Her mind could have also wandered to sports memories that led her to the world’s strongest marathon: Attending a 1999 Women’s World Cup match and seeing her hero, Mia Hamm. As a soccer-playing teenager, being asked by a friend to join a track relay team. Or being told during a record-breaking high school career that she was reminiscent of 2004 Olympic marathoner Jen Rhines.

Sisson, whose dad ran and mom did gymnastics at the University of Wisconsin, transferred after one year in Madison to Providence. She had a best NCAA Championships finish of fourth going into her last year. Before that final season, Sisson was prepared to leave competitive running once her NCAA eligibility exhausted in pursuit of an MBA.

“I had been going through a bit of a funk with running,” she said. “I was getting a little tired.”

Things changed the summer before her senior year. She vacationed with then-boyfriend/now-husband Shane Quinn, a fellow Providence runner, in Quinn’s native Ireland. At one point, they altered training, ditching tempo runs for local road races. Sisson never before competed on the roads. She doesn’t remember the distances being exact. She does remember winning.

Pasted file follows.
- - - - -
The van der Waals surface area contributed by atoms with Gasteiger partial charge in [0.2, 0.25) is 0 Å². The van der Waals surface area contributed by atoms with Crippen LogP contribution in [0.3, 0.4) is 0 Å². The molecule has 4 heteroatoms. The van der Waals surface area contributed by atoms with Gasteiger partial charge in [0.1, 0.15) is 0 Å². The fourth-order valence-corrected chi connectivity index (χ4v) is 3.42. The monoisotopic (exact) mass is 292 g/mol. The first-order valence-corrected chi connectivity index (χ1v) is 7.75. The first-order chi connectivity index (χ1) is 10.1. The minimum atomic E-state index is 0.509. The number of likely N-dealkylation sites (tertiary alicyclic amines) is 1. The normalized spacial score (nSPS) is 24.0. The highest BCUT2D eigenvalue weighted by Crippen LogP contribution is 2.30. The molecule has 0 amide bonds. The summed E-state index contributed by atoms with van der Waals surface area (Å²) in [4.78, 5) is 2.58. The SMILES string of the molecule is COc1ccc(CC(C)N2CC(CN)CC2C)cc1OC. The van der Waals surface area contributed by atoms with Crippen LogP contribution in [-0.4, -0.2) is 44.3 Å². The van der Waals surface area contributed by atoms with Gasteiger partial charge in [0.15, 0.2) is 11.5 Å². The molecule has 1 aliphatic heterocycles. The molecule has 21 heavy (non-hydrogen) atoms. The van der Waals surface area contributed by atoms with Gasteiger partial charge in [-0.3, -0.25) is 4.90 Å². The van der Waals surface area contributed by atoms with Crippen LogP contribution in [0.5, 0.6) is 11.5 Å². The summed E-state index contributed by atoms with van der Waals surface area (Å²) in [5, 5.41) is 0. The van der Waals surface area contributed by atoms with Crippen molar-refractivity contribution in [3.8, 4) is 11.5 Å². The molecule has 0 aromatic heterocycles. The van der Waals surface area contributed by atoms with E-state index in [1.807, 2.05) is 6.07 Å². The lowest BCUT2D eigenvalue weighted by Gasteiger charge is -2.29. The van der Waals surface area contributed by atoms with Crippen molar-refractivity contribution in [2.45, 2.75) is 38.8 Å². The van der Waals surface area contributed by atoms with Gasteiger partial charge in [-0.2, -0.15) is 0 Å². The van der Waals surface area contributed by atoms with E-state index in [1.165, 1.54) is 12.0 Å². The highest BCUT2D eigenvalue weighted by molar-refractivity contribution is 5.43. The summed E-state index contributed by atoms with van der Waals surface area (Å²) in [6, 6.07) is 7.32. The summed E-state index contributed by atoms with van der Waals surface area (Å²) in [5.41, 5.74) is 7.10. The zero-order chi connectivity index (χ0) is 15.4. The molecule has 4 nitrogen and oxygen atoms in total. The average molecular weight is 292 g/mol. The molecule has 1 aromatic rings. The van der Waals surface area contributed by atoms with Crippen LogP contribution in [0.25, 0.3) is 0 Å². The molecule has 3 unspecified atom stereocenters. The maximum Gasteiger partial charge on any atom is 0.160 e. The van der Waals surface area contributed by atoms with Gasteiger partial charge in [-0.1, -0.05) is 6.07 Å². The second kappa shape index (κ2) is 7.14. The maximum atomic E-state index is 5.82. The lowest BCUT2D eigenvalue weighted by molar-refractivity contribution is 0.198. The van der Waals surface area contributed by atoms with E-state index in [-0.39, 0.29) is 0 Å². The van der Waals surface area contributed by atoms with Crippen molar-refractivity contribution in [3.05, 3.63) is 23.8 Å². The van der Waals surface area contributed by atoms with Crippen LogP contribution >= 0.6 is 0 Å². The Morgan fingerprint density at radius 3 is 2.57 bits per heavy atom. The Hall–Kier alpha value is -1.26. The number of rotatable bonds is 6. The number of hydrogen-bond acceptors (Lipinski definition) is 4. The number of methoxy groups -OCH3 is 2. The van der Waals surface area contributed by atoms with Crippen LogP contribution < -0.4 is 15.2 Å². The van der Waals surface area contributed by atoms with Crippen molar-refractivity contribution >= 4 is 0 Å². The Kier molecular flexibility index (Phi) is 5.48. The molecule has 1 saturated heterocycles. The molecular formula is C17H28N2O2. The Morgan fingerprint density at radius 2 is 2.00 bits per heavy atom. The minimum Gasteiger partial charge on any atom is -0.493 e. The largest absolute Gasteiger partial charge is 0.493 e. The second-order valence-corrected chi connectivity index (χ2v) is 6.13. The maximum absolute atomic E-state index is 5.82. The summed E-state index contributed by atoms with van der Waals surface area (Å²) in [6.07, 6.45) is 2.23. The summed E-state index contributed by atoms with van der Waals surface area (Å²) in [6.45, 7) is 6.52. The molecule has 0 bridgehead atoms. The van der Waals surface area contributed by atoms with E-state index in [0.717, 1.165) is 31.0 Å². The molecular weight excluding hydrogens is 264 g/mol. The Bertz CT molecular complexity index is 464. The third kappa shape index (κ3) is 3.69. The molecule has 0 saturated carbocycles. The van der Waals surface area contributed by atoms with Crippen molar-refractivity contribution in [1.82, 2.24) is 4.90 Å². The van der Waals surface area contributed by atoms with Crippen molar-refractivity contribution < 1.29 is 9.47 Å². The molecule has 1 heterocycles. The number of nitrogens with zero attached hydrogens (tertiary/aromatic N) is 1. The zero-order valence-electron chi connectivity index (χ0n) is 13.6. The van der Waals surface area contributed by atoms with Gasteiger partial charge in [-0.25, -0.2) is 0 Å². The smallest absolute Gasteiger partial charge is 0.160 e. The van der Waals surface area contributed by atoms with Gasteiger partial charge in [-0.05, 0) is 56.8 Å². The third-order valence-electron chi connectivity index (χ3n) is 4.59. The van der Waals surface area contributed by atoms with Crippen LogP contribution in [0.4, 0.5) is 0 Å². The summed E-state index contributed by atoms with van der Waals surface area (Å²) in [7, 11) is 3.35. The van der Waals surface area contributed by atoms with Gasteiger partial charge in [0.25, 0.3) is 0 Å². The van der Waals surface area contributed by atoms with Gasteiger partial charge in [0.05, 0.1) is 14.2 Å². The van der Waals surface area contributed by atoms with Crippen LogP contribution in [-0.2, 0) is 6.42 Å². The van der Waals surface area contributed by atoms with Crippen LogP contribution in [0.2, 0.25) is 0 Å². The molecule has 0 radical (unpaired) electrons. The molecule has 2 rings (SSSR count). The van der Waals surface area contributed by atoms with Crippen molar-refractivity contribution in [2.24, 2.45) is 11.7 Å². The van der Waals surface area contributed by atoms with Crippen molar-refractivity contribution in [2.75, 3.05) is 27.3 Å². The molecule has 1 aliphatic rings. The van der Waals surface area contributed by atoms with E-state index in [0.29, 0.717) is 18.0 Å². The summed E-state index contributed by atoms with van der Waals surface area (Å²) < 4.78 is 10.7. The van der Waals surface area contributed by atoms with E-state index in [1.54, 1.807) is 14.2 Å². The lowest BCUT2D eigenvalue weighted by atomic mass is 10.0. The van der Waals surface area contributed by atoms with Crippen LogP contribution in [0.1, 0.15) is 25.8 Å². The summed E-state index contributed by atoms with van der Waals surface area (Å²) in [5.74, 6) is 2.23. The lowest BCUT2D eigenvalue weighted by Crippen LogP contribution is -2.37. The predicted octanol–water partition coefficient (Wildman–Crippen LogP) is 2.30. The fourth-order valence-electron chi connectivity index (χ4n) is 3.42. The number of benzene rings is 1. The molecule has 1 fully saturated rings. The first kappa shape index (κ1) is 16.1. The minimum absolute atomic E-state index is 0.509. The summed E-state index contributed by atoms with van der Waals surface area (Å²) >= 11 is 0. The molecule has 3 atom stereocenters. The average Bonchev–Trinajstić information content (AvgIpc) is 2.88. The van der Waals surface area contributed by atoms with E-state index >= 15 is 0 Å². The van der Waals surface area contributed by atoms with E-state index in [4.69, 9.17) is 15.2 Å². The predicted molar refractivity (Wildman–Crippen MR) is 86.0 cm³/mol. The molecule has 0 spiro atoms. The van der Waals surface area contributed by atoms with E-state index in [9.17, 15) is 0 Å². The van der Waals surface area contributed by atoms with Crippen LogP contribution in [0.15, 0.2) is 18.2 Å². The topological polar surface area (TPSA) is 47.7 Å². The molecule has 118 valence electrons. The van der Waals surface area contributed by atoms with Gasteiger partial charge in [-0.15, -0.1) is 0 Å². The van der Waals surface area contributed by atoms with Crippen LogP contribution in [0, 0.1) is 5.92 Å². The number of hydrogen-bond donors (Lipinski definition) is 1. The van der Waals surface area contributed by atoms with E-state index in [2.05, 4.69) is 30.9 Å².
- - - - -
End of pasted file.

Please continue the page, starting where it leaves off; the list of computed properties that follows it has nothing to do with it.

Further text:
“That was a new, fun thing that kept the sport kind of fresh for me,” she said. “You finish, and you go into a local pub and have sandwiches.”

Providence coach Ray Treacy put Sisson in more road races that fall. The opportunity was right. She had no cross-country eligibility left while she readied for the winter and spring track seasons. She went on to win the 2015 NCAA Indoor and Outdoor 5000m, a springboard to the pros (while still going after the MBA).

Sisson was set back by injury in 2016 and placed 10th in the Olympic trials 10,000m. She kept training under Treacy, and perhaps just as important, with Huddle, the American record holder at 10,000m. Huddle, seven years older than Sisson, made her marathon debut after the Rio Olympics.

“Emily really looks up to her and is inspired by her,” Treacy said. “Molly has helped her out in numerous ways in training. … Making sure she’s not going overboard with the training, not running too fast. She kind of keeps her under control.”